2.4% - 13.1%
min - max equity offered
NZ$100,000.00 - NZ$600,000.00
min - max investment sought
min investment parcel
Well done on the first license deal, in the update you mention that the terms are confidential, but say that the upfront license fee is for more than the equity crowd funding raise. Can you advise is that more than the $100k minimum, or $600k maximum as that is quite material. If more than $600k why not just use those funds and cancel the crowdfunding offer?
Hi Ralph, great questions. The immediate payments are close to the minimum $400k we were looking raise so we've adjusted the range. The deal does represent more than this and the benefits will flow once we deliver the platform and the products to Australia. Great news for current and new investors.
Replied to Ralph Shale
I had a quick look at your website. I have to say what an easy process and wish that it was that simple when I purchased my insurance policies. Questions I have regarding to this offer are as follows:
(a) What exit value range are you aiming for and the timeframe you are aiming for?
(b) How long have you launched the website? Can you tell us a bit more about the statistics on (1) the number of site visits since launch (2) conversion rate - i.e. % of visitors to website that lead to signing up a policy?
Hi Julian, thanks for the feedback on the website and some good questions. (a) The exit timeframe is 2 to 3 years, we can't discuss exit price but obviously we intend a price you'd expect for the timeframe and risk of the investment. (b) The website launched in late August, we're receiving traffic both from the media coverage we've been getting and our Facebook campaigns which we started recently. (1) In the past 3 weeks we've had 739 sessions on the site. (2) the conversions currently are in our launch range for conversions of 1 - 5%, we have medium and long term plans to improve these conversions but it's a good start. Thanks for your questions and I hope we can welcome you on board as an investor.
Replied to Julian So
Are you only targeting under 35's? why?
I would have though the 35-45yo market were also tech savvy, have higher incomes and greater insurance needs (more likely to have families) and the risks aren't significantly more that your online tool wouldn't be appropriate.
Hi CJ, great question. We have a 35+ product in the pipeline for 2016 which is mentioned in the IM and under Product Strategy in the Project Overview. We have also had questions on the Volo Facebook page asking about 35+ products for continuity so there is market interest for these products as well. So you're right there is definitely an opportunity for 35-45's and it is in the plan.
Replied to Craig Jakich
The public date for the deal has changed to September 28th? Why the change?
Volo is excited to announce that due to many private investor enquiries the Public Launch is now 9am on Monday the 28th of September.
Demand and requests for the offer to be made public have been strong but at Volo we are committed to ensuring those who have requested private access to have time to complete their due diligence. We're looking forward to allowing the public a chance to share in our success!
Replied to Lachlan Stuart
The need for insurance to facilitate protection against risk is a very old one. However, as in many other industries, the way that consumers would prefer access to this is changing. Mosaic believes Generation Y consumers, in particular, have preferences that are not being adequately served by traditional sales channels.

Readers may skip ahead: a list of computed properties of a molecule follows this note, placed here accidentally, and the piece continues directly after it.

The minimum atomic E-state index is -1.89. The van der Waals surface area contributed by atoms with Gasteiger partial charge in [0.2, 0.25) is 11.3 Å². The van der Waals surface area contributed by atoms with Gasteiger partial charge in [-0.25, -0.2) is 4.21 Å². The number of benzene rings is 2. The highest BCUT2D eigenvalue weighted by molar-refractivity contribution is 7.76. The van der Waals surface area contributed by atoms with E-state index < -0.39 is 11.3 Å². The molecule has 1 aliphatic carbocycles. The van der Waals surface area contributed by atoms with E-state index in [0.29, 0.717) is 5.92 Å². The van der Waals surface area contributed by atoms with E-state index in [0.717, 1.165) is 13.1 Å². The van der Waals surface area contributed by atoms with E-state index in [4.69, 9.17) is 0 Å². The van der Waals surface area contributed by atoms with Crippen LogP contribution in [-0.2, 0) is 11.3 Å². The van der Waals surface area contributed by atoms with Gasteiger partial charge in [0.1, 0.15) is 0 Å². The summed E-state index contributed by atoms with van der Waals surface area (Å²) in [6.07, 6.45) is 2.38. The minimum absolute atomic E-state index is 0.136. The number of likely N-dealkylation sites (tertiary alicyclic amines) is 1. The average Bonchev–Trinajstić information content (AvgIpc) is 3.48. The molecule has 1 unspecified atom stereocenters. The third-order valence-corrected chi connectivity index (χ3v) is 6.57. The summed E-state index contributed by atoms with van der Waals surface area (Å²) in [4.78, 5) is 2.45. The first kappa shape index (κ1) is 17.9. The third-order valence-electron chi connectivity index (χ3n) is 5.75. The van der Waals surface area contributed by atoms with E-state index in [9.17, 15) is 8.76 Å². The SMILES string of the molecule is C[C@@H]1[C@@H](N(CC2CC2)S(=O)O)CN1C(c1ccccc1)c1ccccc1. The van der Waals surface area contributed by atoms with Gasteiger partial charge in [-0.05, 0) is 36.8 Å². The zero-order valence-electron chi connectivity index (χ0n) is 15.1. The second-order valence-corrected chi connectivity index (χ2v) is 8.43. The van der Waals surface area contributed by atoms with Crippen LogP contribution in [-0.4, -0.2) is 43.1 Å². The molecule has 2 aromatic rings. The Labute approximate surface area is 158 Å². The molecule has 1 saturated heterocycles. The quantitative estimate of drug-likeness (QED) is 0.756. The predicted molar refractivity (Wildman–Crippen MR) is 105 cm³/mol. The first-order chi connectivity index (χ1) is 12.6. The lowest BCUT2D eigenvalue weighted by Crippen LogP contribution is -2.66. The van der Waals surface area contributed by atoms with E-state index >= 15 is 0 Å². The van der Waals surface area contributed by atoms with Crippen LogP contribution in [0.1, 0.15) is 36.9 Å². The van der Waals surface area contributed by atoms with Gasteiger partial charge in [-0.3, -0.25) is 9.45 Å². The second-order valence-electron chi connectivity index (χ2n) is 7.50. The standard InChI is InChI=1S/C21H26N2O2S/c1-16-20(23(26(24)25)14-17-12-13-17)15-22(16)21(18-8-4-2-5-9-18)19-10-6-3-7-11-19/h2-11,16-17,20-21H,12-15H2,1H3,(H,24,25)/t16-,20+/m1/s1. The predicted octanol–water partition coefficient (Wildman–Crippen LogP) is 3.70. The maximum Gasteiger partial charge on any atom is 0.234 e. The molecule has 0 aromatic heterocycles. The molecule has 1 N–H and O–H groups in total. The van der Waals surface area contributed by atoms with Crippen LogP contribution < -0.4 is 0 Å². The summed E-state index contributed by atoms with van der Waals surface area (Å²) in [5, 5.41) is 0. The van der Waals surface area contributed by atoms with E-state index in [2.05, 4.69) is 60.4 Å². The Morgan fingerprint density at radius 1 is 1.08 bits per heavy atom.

Insurance is a huge, global industry that allows individuals and organisations to manage risk exposure. Most will be familiar with the basic insurance business model:
consumers make regular payments to insurance companies in exchange for the promise that the insurance company will pay out in the event of the consumer suffering an adverse event.
Like insurance globally, New Zealand’s insurance market is highly regulated and subject to capital controls that form strong barriers to entry by local and overseas competitors. The Financial Markets Conduct Act controls the organisations which provide financial advice in New Zealand.
The total New Zealand Life insurance market was worth $1.9B in 2014. The largest insurance providers are Sovereign, AMP, OnePath, Asteron, Fidelity, AIA, Partners Life and Banks. In addition, the New Zealand government provides workers' compensation insurance as a regulated state monopoly through ACC.
Insurance can be segmented in several ways, including:
- Category (e.g. individual insurance, company insurance, reinsurance);
- Product (e.g. life insurance, health insurance, home and contents insurance);
- Consumer (e.g. age, income level, life stage); and
- Channel (e.g. direct sales, brokers, online).
The New Zealand Generation-Y Insurance Market
There are 870,000 18 – 35 year olds (a generation of people commonly known as “Generation Y”) in New Zealand, expected to increase to 110,000 by 2020. This group is characterised by high education rates, high propensity to travel overseas, and high use of smartphone technology and social media.
Some more facts about Generation Y in New Zealanders:
- In urban areas like Auckland and Wellington, 40% or more earn over $40,000 per annum;
- They are the most educated of any generation and are much more likely to be heavy internet users;
- They recognise the need to protect themselves against adverse events, but have low actual insurance coverage rates relative to the rest of the New Zealand population; and
- Generation Y consumers have a high look-rate for insurance, but their completion rates are low.
All this indicates Generation Y are educated and financially savvy enough to know that insurance is important to protect their lifestyle, but are simply not well-suited to being engaged through the traditional direct personal relationship model currently heavily used in New Zealand.
Generation Y consumers want information available in the moment and instant gratification - they have come to expect the buying process of any product to be seamless and straightforward online, without requiring face-to-face interaction; and that’s where Volo comes in.
Life Insurance Market Size
By international standards, all adult New Zealanders have very low levels of personal life insurance cover even if ACC premiums are included. 60% of disabilities that last longer than 6 months in New Zealand are illnesses which are not covered by ACC.